When talking about sports to do for recreation, the first ones you’ll think about are probably pretty traditional, such as soccer, hockey, and softball. But why opt for something old and boring when you can try out something quirky and completely different? With that in mind the folks over at Bubble Ball brought Bubble Soccer to the United States. Born in Europe and spreading fast, the game is a creative combination of bumper cars and soccer. As you can see in the picture below, you’re still kicking a soccer ball, but the top half of your body is inside an enormous, inflatable ball.
bubble ball
Bubble Soccer does a great job of distracting you from how much running and kicking you’re actually doing by engaging you and your opponents in bubble-filled, bumper-car-like mayhem. Why run a mile on a treadmill, when you can do two in a man-sized hamster ball? The calories you’ll burn running, jumping, kicking, bashing, and just keeping yourself upright will add up quickly, making Bubble Soccer as fun as it is exhausting. You can play Bubble Soccer on your own if you buy the equipment or you can join a league (or start one in your area) and compete against other enthusiasts. If you’re looking for a new way to get moving, this is it.

Hybrid Tigers + The Dolphin Way


Quanyu Huang, author of The Hybrid Tiger.
Topic:
Secrets of the extraordinary success of Asian-American Kids.
Issues: The differences between Chinese and American education; the advantages and disadvantages of both approaches; is it possible to say that one is better than the other> developing kids’ ambitions before discovering their interests.



Shimi Kang, author of The Dolphin Way.
Topic
: Raising healthy, happy, motivated kids without turning into a tiger.
Issues: What happens to kids raised by Tiger parents? the skills required to succeed in the 21st Century–and how Dolphin parenting encourages their development; The importance of play and downtime; what happens to kids raised the Dolphin way?

Sleep Woes: How Much Is Too Much?

Dear Mr. Dad: My husband and I have a three-year-old daughter and we’re a concerned about her sleeping patterns. Most people we know who have kids the same age worry that their children aren’t getting enough sleep. We’ve got the opposite problem—including naps, she sleeps about 14 hours a day! Is there such a thing as getting too much sleep?

A: Sleep is one of the things that parents of infants and toddlers struggle with the most—and, as you said, the problem is usually too little of it, not too much. Nevertheless, it’s perfectly natural to worry about anything child-related that’s out of the ordinary, even if it’s something that would make a lot of other parents envious. The general consensus among experts is that children your daughter’s age should be getting 12-14 hours per day of shuteye, including naps, so you’re within the range of what’s “normal.”

Children do a lot of their developing—both physical and mental—when they’re asleep, so there’s no question that sleep is important. But as we all know, kids develop at different rates, so it’s no surprise that what may be plenty of sleep for one toddler could be nowhere near enough for another. Bottom line, we all need as much sleep as we need—and those needs change over time. At six, your daughter probably won’t need any more than 12 hours per night. And by the time she heads off to middle school, she’ll be down to 10 or 11. When she hits the teen years, her sleep needs will increase (but since worrying about her will keep you awake at night, your family’s total average sleep time will stay about the same).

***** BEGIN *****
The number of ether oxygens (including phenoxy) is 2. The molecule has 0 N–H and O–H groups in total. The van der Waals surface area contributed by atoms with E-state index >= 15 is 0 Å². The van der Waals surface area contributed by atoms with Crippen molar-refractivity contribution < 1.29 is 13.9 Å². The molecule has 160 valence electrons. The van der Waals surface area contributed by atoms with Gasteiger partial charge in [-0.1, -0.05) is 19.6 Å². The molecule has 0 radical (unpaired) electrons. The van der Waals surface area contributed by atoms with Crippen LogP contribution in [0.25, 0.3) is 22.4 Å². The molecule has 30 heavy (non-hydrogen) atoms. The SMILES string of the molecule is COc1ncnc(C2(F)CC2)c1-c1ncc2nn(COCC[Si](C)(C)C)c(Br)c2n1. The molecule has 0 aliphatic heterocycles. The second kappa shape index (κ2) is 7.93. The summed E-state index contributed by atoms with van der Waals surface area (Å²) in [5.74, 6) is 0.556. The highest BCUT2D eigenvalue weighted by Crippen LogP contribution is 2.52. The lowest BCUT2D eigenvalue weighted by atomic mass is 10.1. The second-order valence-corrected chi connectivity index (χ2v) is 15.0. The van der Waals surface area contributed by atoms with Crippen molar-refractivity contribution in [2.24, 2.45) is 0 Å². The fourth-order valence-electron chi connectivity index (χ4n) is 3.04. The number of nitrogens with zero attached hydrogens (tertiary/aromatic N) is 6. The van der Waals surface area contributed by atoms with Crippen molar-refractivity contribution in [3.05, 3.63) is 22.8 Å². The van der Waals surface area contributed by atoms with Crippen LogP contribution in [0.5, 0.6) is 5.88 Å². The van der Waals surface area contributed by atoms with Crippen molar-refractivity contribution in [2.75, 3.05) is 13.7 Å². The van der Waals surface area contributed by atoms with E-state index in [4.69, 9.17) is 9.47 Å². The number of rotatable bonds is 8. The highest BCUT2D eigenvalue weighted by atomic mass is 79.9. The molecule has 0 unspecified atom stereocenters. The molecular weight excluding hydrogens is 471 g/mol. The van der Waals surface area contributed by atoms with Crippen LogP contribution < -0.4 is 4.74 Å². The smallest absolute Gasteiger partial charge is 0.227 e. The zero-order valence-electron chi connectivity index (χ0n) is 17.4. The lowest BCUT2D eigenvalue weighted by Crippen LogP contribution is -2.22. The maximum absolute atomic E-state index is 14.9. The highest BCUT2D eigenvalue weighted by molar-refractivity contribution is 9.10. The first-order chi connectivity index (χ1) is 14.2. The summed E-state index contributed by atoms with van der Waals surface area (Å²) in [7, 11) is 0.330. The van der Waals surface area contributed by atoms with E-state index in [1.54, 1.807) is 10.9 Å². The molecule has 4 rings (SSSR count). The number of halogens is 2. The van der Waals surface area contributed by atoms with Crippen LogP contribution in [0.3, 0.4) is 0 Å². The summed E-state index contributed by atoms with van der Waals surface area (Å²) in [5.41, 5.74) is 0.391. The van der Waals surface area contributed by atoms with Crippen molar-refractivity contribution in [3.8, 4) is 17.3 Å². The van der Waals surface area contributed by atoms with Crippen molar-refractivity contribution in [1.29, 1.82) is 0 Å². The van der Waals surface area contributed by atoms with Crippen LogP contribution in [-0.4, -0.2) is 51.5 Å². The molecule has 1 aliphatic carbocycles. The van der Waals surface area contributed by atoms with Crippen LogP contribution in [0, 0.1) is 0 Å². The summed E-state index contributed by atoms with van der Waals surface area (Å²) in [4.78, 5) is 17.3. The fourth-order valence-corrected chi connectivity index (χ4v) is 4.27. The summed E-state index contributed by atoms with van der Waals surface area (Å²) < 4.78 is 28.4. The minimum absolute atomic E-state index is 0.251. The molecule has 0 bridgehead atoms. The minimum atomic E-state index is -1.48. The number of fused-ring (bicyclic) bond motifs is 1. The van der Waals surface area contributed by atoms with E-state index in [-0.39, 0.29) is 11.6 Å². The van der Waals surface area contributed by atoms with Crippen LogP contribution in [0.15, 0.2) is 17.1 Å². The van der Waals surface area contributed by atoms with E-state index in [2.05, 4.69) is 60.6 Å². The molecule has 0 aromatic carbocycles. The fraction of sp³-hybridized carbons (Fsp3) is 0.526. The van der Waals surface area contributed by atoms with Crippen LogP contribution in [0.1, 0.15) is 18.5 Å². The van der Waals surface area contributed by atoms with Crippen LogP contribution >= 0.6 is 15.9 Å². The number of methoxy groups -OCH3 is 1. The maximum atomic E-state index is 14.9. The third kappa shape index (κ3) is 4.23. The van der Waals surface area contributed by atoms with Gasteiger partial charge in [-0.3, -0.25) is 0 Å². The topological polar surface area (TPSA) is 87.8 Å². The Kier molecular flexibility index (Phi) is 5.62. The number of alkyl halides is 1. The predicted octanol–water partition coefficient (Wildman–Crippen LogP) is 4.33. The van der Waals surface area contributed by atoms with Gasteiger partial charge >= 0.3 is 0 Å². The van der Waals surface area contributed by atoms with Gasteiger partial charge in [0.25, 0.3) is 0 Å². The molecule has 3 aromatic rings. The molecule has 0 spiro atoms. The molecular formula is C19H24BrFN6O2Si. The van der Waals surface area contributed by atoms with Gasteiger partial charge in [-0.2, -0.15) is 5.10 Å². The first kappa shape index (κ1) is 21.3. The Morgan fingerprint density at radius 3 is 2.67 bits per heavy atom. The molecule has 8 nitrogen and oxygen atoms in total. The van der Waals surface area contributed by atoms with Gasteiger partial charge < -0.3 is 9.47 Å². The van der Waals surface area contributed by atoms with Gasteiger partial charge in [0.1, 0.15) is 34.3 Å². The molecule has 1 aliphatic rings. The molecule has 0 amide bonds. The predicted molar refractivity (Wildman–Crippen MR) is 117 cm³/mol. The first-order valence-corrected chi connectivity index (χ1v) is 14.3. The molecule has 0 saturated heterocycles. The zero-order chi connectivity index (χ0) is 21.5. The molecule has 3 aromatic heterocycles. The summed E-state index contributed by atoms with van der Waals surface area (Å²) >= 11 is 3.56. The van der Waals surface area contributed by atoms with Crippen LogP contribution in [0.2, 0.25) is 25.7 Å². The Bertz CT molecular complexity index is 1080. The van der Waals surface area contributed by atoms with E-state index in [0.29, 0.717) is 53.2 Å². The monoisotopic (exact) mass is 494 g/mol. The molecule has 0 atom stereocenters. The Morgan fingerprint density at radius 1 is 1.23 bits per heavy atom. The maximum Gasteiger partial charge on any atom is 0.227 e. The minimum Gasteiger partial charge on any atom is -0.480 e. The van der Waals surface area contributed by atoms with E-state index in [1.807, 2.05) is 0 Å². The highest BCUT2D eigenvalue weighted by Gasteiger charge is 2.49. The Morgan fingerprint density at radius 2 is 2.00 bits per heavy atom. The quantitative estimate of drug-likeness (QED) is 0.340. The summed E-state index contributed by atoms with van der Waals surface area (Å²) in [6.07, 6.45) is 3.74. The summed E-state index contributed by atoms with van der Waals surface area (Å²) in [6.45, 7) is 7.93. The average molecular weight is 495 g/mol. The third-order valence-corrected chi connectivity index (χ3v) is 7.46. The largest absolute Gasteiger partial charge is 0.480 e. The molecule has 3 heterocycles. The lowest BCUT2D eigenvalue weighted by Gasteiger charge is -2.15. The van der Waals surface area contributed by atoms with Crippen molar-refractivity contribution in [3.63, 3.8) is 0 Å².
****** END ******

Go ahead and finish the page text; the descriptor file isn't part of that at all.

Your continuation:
The thing to focus on here is the quality of your daughter’s sleep, not the quantity. And one way to assess that is to simply pay attention to her behavior when she’s awake. If she’s generally happy, energetic, playful, engages with you, and seems to be having a good time, all is well. But if she’s sluggish, tired, irritable, or behaves differently (worse) than usual, there could be a problem. It could be something as simple as iron deficiency, but it’s worth making a call to your daughter’s pediatrician.

A note on last week’s column on the Obama Administration’s exaggerated claims of the prevalence of sexual assaults on college campuses. I received a huge number of responses from men and women around the country. Most were quite supportive and some shared their very poignant experiences of having been falsely accused of assault and how difficult (or, in some cases, impossible) it has been to recover. A smaller number of people disagreed with my take on the issue and shared their equally poignant stories of instances where legitimate cases of rape or assault had been ignored and, again, how difficult or impossible it has been for the victim to recover. But whether they agreed or not, these emails had one thing in common: they were written by people who had an interest in a respectful, healthy debate of an important issue.

Unfortunately, there were a few outliers—people (all of whom disguised their identities in some way) who felt the need to call names, make accusations and threats, and even suggest ways I should kill myself. I truly enjoy interacting with readers of this column and am happy to discuss pretty much anything with anyone, but if your email is inappropriate (you’ll know it if it is), don’t expect an answer.